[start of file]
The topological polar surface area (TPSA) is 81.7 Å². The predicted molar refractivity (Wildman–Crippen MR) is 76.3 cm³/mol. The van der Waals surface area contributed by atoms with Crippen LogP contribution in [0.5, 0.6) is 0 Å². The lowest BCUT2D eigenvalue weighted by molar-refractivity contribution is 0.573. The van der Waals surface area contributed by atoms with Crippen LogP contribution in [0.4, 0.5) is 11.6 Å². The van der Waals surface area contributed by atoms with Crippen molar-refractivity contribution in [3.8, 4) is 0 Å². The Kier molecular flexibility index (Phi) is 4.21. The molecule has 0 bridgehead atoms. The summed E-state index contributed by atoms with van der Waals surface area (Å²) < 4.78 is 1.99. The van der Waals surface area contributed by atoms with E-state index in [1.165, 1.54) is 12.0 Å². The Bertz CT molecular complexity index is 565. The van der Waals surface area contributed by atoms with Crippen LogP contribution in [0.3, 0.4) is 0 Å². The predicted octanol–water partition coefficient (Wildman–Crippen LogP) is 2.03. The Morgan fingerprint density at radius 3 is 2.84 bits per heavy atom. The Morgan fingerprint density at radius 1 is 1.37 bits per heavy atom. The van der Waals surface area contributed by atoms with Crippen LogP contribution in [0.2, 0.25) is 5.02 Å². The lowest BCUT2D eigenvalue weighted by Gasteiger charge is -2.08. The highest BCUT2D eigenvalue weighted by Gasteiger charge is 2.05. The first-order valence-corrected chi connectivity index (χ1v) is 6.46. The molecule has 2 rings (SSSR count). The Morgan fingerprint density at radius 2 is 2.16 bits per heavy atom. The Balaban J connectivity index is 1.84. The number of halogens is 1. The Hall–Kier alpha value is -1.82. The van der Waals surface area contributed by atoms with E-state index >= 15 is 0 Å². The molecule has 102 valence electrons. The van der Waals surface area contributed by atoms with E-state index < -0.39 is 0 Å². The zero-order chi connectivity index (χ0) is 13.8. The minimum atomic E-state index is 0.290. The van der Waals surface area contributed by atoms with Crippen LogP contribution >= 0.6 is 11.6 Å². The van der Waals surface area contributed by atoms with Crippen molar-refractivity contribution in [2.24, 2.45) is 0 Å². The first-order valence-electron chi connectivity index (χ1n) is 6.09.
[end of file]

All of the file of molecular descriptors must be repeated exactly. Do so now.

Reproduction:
The topological polar surface area (TPSA) is 81.7 Å². The predicted molar refractivity (Wildman–Crippen MR) is 76.3 cm³/mol. The van der Waals surface area contributed by atoms with Crippen LogP contribution in [0.5, 0.6) is 0 Å². The lowest BCUT2D eigenvalue weighted by molar-refractivity contribution is 0.573. The van der Waals surface area contributed by atoms with Crippen LogP contribution in [0.4, 0.5) is 11.6 Å². The van der Waals surface area contributed by atoms with Crippen molar-refractivity contribution in [3.8, 4) is 0 Å². The Kier molecular flexibility index (Phi) is 4.21. The molecule has 0 bridgehead atoms. The summed E-state index contributed by atoms with van der Waals surface area (Å²) < 4.78 is 1.99. The van der Waals surface area contributed by atoms with E-state index in [1.165, 1.54) is 12.0 Å². The Bertz CT molecular complexity index is 565. The van der Waals surface area contributed by atoms with Crippen LogP contribution in [0.3, 0.4) is 0 Å². The predicted octanol–water partition coefficient (Wildman–Crippen LogP) is 2.03. The Morgan fingerprint density at radius 3 is 2.84 bits per heavy atom. The Morgan fingerprint density at radius 1 is 1.37 bits per heavy atom. The van der Waals surface area contributed by atoms with Crippen LogP contribution in [0.2, 0.25) is 5.02 Å². The lowest BCUT2D eigenvalue weighted by Gasteiger charge is -2.08. The highest BCUT2D eigenvalue weighted by Gasteiger charge is 2.05. The first-order valence-corrected chi connectivity index (χ1v) is 6.46. The molecule has 2 rings (SSSR count). The Morgan fingerprint density at radius 2 is 2.16 bits per heavy atom. The Balaban J connectivity index is 1.84. The number of halogens is 1. The Hall–Kier alpha value is -1.82. The van der Waals surface area contributed by atoms with E-state index >= 15 is 0 Å². The molecule has 102 valence electrons. The van der Waals surface area contributed by atoms with E-state index < -0.39 is 0 Å². The zero-order chi connectivity index (χ0) is 13.8. The minimum atomic E-state index is 0.290. The van der Waals surface area contributed by atoms with Crippen LogP contribution >= 0.6 is 11.6 Å². The van der Waals surface area contributed by atoms with Crippen molar-refractivity contribution in [2.24, 2.45) is 0 Å². The first-order valence-electron chi connectivity index (χ1n) is 6.09.